Be Your Own Financial Hero

Today, we celebrate National Hero’s Day in Barbados. This holiday lauds those who would have made tremendous contributions to our nation’s development.

Do you know any heroes of this day? Do you know of someone who possesses qualities you greatly admire? Do you know of someone who has accomplished outstanding achievements? A hero is defined as just that.

Heroes are the teachers who train the nation’s children. Heroes are the fathers and mothers who play a key role in their children’s development. Heroes are those who adopt the fatherless. Heroes are those who speak up and use their voice to initiate change.

Now, I want to introduce you to a hero you know very, very well. Take a look in the mirror. Who do you see?

What makes you a hero you might ask?

Think about the obstacles you have had to overcome. And if I may highlight your heroism from a financial perspective, think about the financial obstacles you have had to overcome as an individual and as a family unit.

So, what does it take to be your own financial hero?

  1. Recognise there is a financial hero in you: Being a financial hero has nothing to with the money you make or the amount of money you have in your bank account. It has to do with your ability to lead your money. Financial leadership is giving your money PURPOSE and DIRECTION. A financial hero recognises his/her current practices are not lining up to the vision he/she set for him/herself. It takes courage to take deliberate and consistent steps to lead your money more effectively.
  2. Forgive those who failed to be your financial hero: Sometimes we place high expectations on people and then they fail us. This isn’t to say there wouldn’t be people who would keep their word. There maybe some of you who may have been abandoned by a family member and they left you to struggle. You have to forgive them for what they didn’t do and what they did to you. You are not forgiving them for their sake, you are forgiving them for your sake. If you want to move forward, you need to stop looking back and start looking forward.
  3. Be brave enough to change for the better: The way you behave affects the way you manage your money. If you are seeking to be a “people pleaser”, you will spend your money to obtain the approval of others. If you don’t think you are worthy of any investment, what will you do? You won’t seek to use your money to improve your financial situation. Do yourself a favour and change the way you think about yourself. Your thoughts are translated into your behaviour, hence affecting the your potential to be better with your money.

Become your own financial hero today. Happy National Hero’s Day!

If you want to improve the way you behave with your money, please allow me to introduce to you Money Matters with Melinda,  a series bringing transformation to your money life through information and inspiration! We are set to release my second book My Money & Me, where we take a closer look at how your behaviour affects your past, your present and your future.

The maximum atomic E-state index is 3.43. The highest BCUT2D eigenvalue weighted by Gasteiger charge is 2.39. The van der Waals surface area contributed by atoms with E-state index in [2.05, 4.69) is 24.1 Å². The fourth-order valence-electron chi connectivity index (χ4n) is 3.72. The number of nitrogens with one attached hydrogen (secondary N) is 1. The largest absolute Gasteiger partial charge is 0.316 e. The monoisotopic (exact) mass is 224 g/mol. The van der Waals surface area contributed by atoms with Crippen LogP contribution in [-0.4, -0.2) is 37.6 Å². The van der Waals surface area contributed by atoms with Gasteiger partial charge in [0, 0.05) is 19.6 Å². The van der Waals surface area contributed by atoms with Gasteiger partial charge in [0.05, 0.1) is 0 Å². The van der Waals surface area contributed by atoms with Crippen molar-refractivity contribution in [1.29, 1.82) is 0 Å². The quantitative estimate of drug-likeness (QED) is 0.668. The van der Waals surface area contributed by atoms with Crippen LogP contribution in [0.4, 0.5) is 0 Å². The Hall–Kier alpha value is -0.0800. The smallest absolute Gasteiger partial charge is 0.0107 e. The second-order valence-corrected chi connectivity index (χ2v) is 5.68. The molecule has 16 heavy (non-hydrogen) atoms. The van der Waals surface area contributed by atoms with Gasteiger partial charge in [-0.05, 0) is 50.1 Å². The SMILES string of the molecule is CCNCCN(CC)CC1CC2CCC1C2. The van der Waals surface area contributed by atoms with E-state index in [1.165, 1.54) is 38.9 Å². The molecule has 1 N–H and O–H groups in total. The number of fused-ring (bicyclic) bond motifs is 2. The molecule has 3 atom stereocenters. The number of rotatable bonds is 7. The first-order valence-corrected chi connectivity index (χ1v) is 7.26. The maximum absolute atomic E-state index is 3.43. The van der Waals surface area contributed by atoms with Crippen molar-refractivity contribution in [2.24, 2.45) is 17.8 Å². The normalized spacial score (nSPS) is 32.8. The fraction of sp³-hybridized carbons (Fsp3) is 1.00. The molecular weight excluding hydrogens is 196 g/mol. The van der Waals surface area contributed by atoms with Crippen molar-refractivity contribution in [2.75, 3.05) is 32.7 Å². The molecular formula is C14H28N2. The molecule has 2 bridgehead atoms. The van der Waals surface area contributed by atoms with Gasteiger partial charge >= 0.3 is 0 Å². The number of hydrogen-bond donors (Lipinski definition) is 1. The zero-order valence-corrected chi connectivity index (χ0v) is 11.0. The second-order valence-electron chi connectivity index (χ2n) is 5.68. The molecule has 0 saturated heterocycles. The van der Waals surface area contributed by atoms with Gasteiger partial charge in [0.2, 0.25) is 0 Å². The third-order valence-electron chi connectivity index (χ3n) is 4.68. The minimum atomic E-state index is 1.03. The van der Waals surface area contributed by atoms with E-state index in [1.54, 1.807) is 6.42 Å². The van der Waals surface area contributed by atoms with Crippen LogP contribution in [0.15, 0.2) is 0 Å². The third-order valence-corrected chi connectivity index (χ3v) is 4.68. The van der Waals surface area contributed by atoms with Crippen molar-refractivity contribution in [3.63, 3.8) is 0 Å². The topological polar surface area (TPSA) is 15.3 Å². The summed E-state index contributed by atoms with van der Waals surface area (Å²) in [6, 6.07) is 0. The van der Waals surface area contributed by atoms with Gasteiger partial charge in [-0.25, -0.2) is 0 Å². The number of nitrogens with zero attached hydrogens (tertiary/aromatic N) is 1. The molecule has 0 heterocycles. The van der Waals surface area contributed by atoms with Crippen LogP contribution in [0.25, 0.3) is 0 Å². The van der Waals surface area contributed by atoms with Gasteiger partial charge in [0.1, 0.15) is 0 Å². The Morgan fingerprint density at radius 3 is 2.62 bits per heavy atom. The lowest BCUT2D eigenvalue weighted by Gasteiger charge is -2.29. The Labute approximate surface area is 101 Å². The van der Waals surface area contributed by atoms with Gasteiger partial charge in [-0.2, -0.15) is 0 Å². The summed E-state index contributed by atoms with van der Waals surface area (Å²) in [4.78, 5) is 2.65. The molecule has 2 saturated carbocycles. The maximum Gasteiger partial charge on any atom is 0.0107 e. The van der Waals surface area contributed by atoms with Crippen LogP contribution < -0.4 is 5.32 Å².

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To stay up to date about the release of my next book My Money & Me, please leave your information in the form below.

 

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Melinda Belle is the visionary and founder of Astrape (As-strap-pay)
Finance, the caring, knowledgeable, trustworthy, financial company guiding you to financial stability and prosperity through education, sound planning and advice. Melinda sees her role as that of an architect and is committed to the shaping of financial landscapes of businesses. She also crosses over to the personal side of finance, teaching families and individuals to manage their money and create wealth.

EMAIL her at: melinda@astrapefinance.com

LIKE her Facebook Page:www.facebook.com/AstrapeFinance

LIKE her Facebook Page: www.facebook.com/MoneyMatterswithMelinda

FOLLOW her on Instagram: moneymatterswithmelinda

FOLLOW her on Twitter:www.twitter.com/MelindaLBelle

 

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Leaving A Legacy of Independence

I am so happy to see my country Barbados arrive at a major milestone, celebrating Fifty Years of Independence!

Though I have only lived to see thirty-three years of Barbados’ development, I have learnt and understood that in order to move this nation forward, you must have vision. This means the same for your personal development, that of your family and those who you lead.

Early in my twenties I lacked vision. In 2005, I signed my first employment contract which guaranteed me a salary at the end of the month. I was exhilarated of course, because I could now earn a living for myself. I thought I had finally achieved a level of financial independence; or so I thought. Those of you who have heard me speak, I often refer to the concept of financial leadership. I will explain how this revolutionised my finances.

You see, I was seriously bankrupt in my understanding of money. Yes, I got paid, but I lacked the maturity to manage it.  As I grew in my understanding, I realised that the money was not my issue. It was my behaviour. I thought I needed more, but I had to behave better with my money. Financial leadership is the ability to give your money PURPOSE and DIRECTION. It meant at the tender age, I had to kick against the grain and make decisions that could positively affect my future financially.